Price controls to bring cost of gas down next year

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The Independent Online

Gas and water bills will decrease next year for millions of households, in new price controls announced yesterday by industry regulators.

Gas and water bills will decrease next year for millions of households, in new price controls announced yesterday by industry regulators.

Ian Byatt, the head of Ofwat, confirmed that domestic water charges would come down by 12 per cent from next April - a saving of £30 for the average household. Meanwhile Callum McCarthy, the energy regulator, proposed a £14 cut in gas bills for 10 million British Gas customers.

Consumer groups said that even after water charges are reduced, customers will still be left paying too much. But the industry group, Water UK, described it as a "tough settlement" and said some individual companies were likely to appeal to the Competition Commission.

The reduction in water bills is part of a £1.2bn package of measures aimed at saving customers money and improving the quality of drinking water and beaches over the next five years.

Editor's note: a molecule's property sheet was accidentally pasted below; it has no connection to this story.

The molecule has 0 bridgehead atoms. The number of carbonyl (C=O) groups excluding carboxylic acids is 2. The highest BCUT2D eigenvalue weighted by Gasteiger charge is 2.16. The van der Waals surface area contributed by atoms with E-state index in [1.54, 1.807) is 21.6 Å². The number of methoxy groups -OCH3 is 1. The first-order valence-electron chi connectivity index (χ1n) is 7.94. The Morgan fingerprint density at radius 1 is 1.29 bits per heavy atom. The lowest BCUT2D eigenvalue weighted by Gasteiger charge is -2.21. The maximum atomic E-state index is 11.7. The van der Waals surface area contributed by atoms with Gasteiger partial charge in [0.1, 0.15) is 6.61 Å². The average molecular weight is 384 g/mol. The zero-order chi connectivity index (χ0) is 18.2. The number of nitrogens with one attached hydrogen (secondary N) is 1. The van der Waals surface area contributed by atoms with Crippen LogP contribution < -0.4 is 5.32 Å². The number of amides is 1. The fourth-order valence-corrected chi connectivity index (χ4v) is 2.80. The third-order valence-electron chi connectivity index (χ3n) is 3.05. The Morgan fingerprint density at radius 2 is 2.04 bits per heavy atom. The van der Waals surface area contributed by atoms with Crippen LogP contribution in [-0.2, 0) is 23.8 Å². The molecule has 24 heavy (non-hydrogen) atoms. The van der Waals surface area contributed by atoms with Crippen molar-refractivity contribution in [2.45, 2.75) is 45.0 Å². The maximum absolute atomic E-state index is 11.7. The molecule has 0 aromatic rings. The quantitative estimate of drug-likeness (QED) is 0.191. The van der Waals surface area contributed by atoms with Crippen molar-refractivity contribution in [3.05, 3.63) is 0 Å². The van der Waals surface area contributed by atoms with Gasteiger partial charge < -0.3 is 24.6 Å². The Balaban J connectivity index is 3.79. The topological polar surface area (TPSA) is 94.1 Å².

Mr Byatt said that the bill reductions, coupled with an increased £9.4bn programme of environmental spending, was worth an average of £60 for 20 million households.

The actual size of the reductions next April will vary from region to region, with customers of Northumbrian Water enjoying the biggest cut in bills, of about £46.

The only water supplier whose bills will rise over the next five years is Folkestone and Dover, where water charges will rise by £9 to £126 in 2004-05, but sewage charges will come down.

Lord De Ramsey, chairman of the Environment Agency, said the increased environmental programme would put an end to raw sewage on beaches, cleanse rivers and give better protection to rivers and wetlands.

Pete Bowler of the pressure group Water Watch, said: "Mr Byatt is only giving back to customers a small part of the money they have been overcharged in the last five to ten years."

But Pamela Taylor, chief executive of Water UK, accused the regulator of a "short-term fix" which could put public health and the environment at risk.

The reduction in gas bills will only apply to those British Gas customers on standard, pre-payment or prompt-payment tariffs - about two-thirds of its 15 million customers. The remaining five million customers, who pay by direct debit, will receive no price cut as there is already fierce competition for their custom, and they currently receive 10 per cent discounts on British Gas's standard tariff.

The price control will take effect next April but will only last one year, after which the plan is to leave pricing entirely to the market. More than a quarter of British Gas customers have switched to other suppliers in the last month, and the company is losing business at the rate of 32,000 households a week.

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